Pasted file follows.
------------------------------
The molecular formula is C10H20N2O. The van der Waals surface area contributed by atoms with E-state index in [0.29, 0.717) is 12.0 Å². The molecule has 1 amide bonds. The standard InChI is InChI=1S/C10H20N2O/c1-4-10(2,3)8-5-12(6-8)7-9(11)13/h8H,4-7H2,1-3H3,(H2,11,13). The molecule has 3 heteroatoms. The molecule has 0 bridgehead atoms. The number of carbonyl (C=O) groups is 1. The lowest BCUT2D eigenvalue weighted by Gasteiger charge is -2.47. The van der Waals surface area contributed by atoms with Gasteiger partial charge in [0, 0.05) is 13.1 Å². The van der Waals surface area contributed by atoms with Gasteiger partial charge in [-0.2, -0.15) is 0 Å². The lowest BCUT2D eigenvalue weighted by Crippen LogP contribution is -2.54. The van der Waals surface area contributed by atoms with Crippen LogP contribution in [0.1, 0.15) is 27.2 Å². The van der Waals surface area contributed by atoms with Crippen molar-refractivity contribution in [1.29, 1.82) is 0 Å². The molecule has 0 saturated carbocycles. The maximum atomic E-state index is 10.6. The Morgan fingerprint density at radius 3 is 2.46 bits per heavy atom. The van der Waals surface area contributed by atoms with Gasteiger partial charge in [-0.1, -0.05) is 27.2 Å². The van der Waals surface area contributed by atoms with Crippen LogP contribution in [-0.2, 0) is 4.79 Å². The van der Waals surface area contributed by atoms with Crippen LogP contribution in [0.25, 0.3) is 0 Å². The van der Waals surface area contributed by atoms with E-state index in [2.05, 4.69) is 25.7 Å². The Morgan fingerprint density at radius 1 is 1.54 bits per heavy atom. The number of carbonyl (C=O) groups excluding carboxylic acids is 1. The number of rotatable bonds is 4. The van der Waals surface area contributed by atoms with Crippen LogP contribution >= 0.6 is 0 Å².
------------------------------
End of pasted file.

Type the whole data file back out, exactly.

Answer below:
The molecular formula is C10H20N2O. The van der Waals surface area contributed by atoms with E-state index in [0.29, 0.717) is 12.0 Å². The molecule has 1 amide bonds. The standard InChI is InChI=1S/C10H20N2O/c1-4-10(2,3)8-5-12(6-8)7-9(11)13/h8H,4-7H2,1-3H3,(H2,11,13). The molecule has 3 heteroatoms. The molecule has 0 bridgehead atoms. The number of carbonyl (C=O) groups is 1. The lowest BCUT2D eigenvalue weighted by Gasteiger charge is -2.47. The van der Waals surface area contributed by atoms with Gasteiger partial charge in [0, 0.05) is 13.1 Å². The van der Waals surface area contributed by atoms with Gasteiger partial charge in [-0.2, -0.15) is 0 Å². The lowest BCUT2D eigenvalue weighted by Crippen LogP contribution is -2.54. The van der Waals surface area contributed by atoms with Crippen LogP contribution in [0.1, 0.15) is 27.2 Å². The van der Waals surface area contributed by atoms with Crippen molar-refractivity contribution in [1.29, 1.82) is 0 Å². The molecule has 0 saturated carbocycles. The maximum atomic E-state index is 10.6. The Morgan fingerprint density at radius 3 is 2.46 bits per heavy atom. The van der Waals surface area contributed by atoms with Gasteiger partial charge in [-0.1, -0.05) is 27.2 Å². The van der Waals surface area contributed by atoms with Crippen LogP contribution in [-0.2, 0) is 4.79 Å². The van der Waals surface area contributed by atoms with Crippen LogP contribution in [0.25, 0.3) is 0 Å². The van der Waals surface area contributed by atoms with E-state index in [2.05, 4.69) is 25.7 Å². The Morgan fingerprint density at radius 1 is 1.54 bits per heavy atom. The number of carbonyl (C=O) groups excluding carboxylic acids is 1. The number of rotatable bonds is 4. The van der Waals surface area contributed by atoms with Crippen LogP contribution >= 0.6 is 0 Å².